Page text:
PW: I’ll Look For You In Others was made during a very dark and difficult time in my life. I was experiencing a great deal of grief and felt very alone. Losing people makes you feel more aware of your own mortality and I felt like I should try to leave at least one album behind before I pass. It had been a goal of mine for years and since I couldn’t play shows due to the pandemic, I thought maybe it was a good time to get started on an album. I hoped that working on music might take me out of my pain. The trouble was that none of the instruments, techniques, or songs that I had been working on inspired me anymore. Everything that I made I couldn’t relate to and it all felt completely foreign to me. Previously I would only use hardware to compose and process my music, but in my search for inspiration I started using the Soundmagic Spectral Suite of Audio Unit plug-ins by Michael Norris that implements real-time spectral processing of sound. I started to process some of the things that I had recorded with my synthesizers and was amazed with how it transformed my music. I found this to be very exciting and inspiring. I noticed how the tracks that I processed would transform into something completely new. It struck me that death processes our energy and matter into something new as well. It never disappears, it goes on to be a part of something else. The memories stay with the living. These new, transformed pieces seemed to tell me that those that I had lost are still here, but in a new form. That I can look for them around me in new things. I can choose to see their beauty, kindness, and strength around me. It is a comforting thought. I think this is why I am so fascinated with latent spaces within StyleGAN art. It finds connections between the input data and reveals these connections between them in the output. It probably sounds silly, but those connections make me feel less alone in the world. I hear a similar phenomenon with Spectral sound processing and with wavetable synthesis. I find interpolation to be very interesting and beautiful because of this.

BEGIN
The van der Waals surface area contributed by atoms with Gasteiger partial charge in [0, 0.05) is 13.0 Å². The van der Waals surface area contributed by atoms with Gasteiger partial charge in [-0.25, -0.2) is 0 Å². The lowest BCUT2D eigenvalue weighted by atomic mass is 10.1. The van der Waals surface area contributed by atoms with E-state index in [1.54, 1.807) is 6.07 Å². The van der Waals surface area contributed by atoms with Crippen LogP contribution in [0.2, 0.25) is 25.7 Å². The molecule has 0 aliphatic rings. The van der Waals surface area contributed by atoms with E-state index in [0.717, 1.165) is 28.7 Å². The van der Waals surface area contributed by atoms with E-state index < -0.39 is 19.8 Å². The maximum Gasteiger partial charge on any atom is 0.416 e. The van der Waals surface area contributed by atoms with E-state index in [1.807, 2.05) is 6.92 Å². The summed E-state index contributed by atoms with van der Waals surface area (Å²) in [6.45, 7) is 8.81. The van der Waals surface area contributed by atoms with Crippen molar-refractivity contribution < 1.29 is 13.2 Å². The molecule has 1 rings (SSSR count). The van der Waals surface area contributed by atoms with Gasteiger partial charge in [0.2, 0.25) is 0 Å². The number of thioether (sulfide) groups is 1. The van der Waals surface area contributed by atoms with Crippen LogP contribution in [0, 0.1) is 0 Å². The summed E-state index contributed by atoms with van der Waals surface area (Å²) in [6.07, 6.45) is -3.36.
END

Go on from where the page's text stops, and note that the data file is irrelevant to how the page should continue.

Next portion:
DC: What familiar elements of your sound can be heard in I'll Look For You In Others, and what seems like a sonic departure from your previous work?